commit could get no more than $200,000 in compensation under a proposal
approved by a House committee Wednesday.
For Wilton Dedge, that works out to about $9,000 for each year served.
The 43-year-old contractor spent more than 1/2 his life in prison before
DNA evidence proved his innocence last year.
Legislators who voted for the proposal called it "a first step."
Critics assailed it as "shameful" and "woefully inadequate." Dedge's
lawyer rejected it out of hand.
The Senate wasn't impressed, either.
Senate President Tom Lee, R-Brandon, said a $200,000 cap in such cases was
"probably not" enough money.
Dedge was sentenced to 2 consecutive life terms in 1982 after being
convicted of sexual battery, aggravated battery and burglary.
Under Florida's doctrine of sovereign immunity, Dedge could receive no
more than $200,000 unless he filed a claims bill in the Legislature - a
costly and cumbersome process that can take years to resolve.
Unlike many people who seek claims, Dedge does not have a jury damage
award to bolster his request for money. That's because he has not sued for
damages, but he does have a court order absolving him of any wrongdoing.
At least 19 states have laws to compensate people who are falsely
imprisoned but Florida does not.
The Dedge case has prompted the Legislature to explore how to handle all
future false imprisonment cases.
The House proposal would offer victims of false imprisonment a choice:
$200,000 or a package of nonmonetary services, including health care, free
tuition at a state college or university and preference in state
"This is a 1st step," said Rep. John Quinones, R-Kissimmee, the committee
chairman. "There's no way we're going to make someone whole for the time
they were incarcerated."
The House Claims Committee approved the proposal 4-0. Rep. Charlie Dean,
R-Inverness, was among the House members who voted for it.
"You don't have very much and what you have is not very good," Dedge's
lawyer, Talbot "Sandy" D'Alemberte, told House members.
"I'm not sure that $200,000 would compensate the parents themselves, much
less Wilton Dedge."
D'Alemberte, former American Bar Association president, said the parents
sacrificed their savings and took a second mortgage on their home to help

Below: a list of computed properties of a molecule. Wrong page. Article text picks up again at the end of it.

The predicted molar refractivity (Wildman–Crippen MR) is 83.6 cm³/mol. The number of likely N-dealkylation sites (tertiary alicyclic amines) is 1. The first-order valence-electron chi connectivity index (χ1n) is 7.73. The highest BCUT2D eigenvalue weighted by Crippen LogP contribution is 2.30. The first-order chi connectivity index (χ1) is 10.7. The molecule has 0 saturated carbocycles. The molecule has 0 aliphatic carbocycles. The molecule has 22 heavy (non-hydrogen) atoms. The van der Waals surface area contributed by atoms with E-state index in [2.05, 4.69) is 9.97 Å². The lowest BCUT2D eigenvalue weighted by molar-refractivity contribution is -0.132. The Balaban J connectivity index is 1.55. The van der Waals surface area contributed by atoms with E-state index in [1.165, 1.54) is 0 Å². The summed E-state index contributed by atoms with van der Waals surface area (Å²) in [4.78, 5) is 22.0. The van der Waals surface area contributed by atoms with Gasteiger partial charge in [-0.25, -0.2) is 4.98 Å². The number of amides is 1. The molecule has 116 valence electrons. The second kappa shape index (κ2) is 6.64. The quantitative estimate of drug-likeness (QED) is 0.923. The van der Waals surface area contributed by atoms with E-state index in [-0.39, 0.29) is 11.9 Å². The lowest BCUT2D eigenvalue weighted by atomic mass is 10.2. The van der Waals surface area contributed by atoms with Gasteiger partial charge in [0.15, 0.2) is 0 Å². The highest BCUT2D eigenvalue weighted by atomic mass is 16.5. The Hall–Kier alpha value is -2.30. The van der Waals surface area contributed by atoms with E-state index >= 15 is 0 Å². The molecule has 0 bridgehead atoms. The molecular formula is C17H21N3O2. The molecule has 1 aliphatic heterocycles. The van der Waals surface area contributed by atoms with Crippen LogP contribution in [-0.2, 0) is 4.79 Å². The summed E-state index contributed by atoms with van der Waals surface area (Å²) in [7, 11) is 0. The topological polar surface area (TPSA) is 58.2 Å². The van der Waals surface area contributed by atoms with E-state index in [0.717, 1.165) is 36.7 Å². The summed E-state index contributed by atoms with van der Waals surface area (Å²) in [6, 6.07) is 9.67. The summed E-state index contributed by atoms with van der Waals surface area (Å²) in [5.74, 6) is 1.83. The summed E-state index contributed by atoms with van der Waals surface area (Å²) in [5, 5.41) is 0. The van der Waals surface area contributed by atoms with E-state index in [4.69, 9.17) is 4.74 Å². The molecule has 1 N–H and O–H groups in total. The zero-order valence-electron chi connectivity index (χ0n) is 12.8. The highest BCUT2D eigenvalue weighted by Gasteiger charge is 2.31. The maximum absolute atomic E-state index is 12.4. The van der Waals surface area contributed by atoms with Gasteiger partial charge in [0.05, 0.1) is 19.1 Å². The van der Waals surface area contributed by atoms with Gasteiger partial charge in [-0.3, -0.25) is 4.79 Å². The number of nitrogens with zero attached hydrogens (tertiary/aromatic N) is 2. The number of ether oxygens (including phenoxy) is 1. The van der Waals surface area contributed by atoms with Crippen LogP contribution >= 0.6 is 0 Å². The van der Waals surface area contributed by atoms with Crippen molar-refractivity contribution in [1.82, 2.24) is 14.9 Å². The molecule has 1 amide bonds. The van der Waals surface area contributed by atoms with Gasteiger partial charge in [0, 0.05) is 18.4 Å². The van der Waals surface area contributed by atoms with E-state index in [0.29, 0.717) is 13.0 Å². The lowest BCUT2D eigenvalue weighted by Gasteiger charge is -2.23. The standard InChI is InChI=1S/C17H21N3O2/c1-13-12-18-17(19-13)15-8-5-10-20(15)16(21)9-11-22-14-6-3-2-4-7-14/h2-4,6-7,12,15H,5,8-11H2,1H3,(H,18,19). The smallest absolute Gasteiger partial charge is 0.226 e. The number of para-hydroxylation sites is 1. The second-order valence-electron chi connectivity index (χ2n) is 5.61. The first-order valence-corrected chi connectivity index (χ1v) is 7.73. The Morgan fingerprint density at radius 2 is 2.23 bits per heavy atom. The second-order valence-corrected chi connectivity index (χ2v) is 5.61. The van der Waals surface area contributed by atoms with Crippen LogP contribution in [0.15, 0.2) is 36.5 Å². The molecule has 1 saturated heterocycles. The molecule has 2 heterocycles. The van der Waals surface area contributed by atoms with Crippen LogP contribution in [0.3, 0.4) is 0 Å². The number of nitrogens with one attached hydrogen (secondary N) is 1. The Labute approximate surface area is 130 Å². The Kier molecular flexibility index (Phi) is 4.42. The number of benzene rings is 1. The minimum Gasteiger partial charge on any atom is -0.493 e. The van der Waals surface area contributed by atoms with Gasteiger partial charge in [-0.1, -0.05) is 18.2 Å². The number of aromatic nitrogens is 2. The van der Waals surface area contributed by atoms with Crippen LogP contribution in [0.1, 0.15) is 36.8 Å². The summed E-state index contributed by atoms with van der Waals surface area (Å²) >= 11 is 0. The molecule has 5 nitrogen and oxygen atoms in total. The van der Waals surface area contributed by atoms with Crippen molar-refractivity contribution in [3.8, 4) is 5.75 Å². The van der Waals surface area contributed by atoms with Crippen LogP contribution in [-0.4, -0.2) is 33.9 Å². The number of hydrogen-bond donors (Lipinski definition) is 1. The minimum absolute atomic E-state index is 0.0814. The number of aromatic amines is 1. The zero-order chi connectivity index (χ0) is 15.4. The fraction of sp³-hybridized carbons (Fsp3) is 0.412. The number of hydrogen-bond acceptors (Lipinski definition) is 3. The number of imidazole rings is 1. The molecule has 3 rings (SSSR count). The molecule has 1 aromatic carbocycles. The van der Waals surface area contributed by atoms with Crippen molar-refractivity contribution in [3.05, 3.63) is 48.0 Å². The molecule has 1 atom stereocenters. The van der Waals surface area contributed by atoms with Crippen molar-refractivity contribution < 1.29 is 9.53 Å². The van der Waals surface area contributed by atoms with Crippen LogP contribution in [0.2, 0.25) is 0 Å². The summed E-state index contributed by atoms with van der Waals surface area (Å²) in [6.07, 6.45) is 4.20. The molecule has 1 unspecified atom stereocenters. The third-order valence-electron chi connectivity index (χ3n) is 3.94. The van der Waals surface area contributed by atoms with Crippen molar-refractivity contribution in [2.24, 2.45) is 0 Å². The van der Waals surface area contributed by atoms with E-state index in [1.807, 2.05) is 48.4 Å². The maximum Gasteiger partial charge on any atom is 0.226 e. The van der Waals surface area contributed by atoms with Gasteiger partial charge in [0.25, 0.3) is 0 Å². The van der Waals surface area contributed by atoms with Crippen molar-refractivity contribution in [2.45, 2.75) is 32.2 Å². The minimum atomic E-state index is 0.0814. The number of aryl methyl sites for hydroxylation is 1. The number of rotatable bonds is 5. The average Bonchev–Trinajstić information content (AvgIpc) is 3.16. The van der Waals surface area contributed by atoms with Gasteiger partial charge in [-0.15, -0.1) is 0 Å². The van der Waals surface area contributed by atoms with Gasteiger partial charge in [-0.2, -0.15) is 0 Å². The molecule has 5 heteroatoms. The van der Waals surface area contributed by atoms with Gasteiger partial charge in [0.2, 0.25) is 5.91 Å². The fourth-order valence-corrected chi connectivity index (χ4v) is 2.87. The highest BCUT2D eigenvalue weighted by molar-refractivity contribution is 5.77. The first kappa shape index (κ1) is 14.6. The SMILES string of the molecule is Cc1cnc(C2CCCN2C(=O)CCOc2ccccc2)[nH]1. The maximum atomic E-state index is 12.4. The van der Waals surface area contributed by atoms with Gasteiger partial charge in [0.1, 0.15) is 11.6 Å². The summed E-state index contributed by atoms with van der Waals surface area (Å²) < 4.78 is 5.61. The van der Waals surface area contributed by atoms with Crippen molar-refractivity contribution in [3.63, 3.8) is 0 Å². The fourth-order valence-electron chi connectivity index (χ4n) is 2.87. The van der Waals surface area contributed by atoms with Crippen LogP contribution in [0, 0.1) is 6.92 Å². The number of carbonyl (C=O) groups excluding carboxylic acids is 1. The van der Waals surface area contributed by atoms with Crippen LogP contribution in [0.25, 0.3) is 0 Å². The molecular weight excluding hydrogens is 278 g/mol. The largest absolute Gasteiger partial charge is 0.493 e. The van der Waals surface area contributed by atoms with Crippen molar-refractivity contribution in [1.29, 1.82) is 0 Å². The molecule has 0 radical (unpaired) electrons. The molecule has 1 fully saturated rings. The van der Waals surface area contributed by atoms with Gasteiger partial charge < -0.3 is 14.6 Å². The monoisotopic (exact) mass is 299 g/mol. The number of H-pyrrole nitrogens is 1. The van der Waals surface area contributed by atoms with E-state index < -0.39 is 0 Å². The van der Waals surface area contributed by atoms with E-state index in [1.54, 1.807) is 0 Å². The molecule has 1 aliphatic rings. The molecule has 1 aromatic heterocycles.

free their son.
Lawyers have filed a claims bill seeking nearly $5-million from the state
treasury as compensation for his 22 lost years, but the bill was filed
after a deadline, and neither the House nor Senate has shown much interest
in hearing it.
D'Alemberte reminded lawmakers that the Florida Constitution includes a
basic rights provision, modeled after the U.S. Constitution: "All natural
persons are equal before the law and have inalienable rights, among which
are the right to enjoy and defend life and liberty ... "
Jennifer Greenberg of the Florida Innocence Initiative faulted lawmakers
for excluding anyone who pleaded guilty. "The system lives on pleas" and
some are coerced into confessing, Greenberg told House members.
"What you've come up with so far seems woefully inadequate, all the way
around. It's hard to see that this is the best Florida can do."
Lee said he favors a solution that did not involve "a protracted and
cumbersome process of litigation."
Lee said he met with Dedge's parents, Gary and Mary, and found them "some
of the classiest people I have had to confront in this process."
"I was so impressed with the way they conducted themselves - their lack of
anger and frustration and respect for the fact that their son is not the
only one who has or will find themselves in this situation," Lee said.
(source: St. Petersburg Times)
Wilton Dedge spent 22 years in prison because a rape victim identified the
wrong man and prosecutors, in their zeal to convict him, relied on junk